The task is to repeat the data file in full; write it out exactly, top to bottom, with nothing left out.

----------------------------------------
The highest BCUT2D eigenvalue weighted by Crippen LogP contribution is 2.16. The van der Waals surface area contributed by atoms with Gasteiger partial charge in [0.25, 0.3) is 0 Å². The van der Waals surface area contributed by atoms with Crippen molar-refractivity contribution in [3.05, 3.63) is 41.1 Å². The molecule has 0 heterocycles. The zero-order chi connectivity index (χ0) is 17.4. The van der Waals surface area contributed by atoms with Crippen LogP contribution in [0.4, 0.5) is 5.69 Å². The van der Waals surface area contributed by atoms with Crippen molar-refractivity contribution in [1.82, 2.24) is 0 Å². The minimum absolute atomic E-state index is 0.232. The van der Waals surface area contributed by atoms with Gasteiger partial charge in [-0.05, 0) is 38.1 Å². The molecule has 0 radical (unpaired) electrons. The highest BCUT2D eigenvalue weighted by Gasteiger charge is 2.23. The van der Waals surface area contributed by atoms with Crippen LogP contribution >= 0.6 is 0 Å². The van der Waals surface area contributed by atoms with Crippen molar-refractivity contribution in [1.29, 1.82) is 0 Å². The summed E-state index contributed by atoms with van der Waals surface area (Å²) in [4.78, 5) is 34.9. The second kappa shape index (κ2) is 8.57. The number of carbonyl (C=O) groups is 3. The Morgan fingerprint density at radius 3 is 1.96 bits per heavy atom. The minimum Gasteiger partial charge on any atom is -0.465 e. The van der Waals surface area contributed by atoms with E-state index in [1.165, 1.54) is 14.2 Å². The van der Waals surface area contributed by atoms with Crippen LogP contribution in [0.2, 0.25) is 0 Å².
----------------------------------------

The highest BCUT2D eigenvalue weighted by Crippen LogP contribution is 2.16. The van der Waals surface area contributed by atoms with Gasteiger partial charge in [0.25, 0.3) is 0 Å². The van der Waals surface area contributed by atoms with Crippen molar-refractivity contribution in [3.05, 3.63) is 41.1 Å². The molecule has 0 heterocycles. The zero-order chi connectivity index (χ0) is 17.4. The van der Waals surface area contributed by atoms with Crippen LogP contribution in [0.4, 0.5) is 5.69 Å². The van der Waals surface area contributed by atoms with Crippen molar-refractivity contribution in [1.82, 2.24) is 0 Å². The minimum absolute atomic E-state index is 0.232. The van der Waals surface area contributed by atoms with Gasteiger partial charge in [-0.05, 0) is 38.1 Å². The molecule has 0 radical (unpaired) electrons. The highest BCUT2D eigenvalue weighted by Gasteiger charge is 2.23. The van der Waals surface area contributed by atoms with Crippen LogP contribution >= 0.6 is 0 Å². The van der Waals surface area contributed by atoms with Crippen molar-refractivity contribution in [1.29, 1.82) is 0 Å². The summed E-state index contributed by atoms with van der Waals surface area (Å²) in [4.78, 5) is 34.9. The second kappa shape index (κ2) is 8.57. The number of carbonyl (C=O) groups is 3. The Morgan fingerprint density at radius 3 is 1.96 bits per heavy atom. The minimum Gasteiger partial charge on any atom is -0.465 e. The van der Waals surface area contributed by atoms with E-state index in [1.165, 1.54) is 14.2 Å². The van der Waals surface area contributed by atoms with Crippen LogP contribution in [0.2, 0.25) is 0 Å².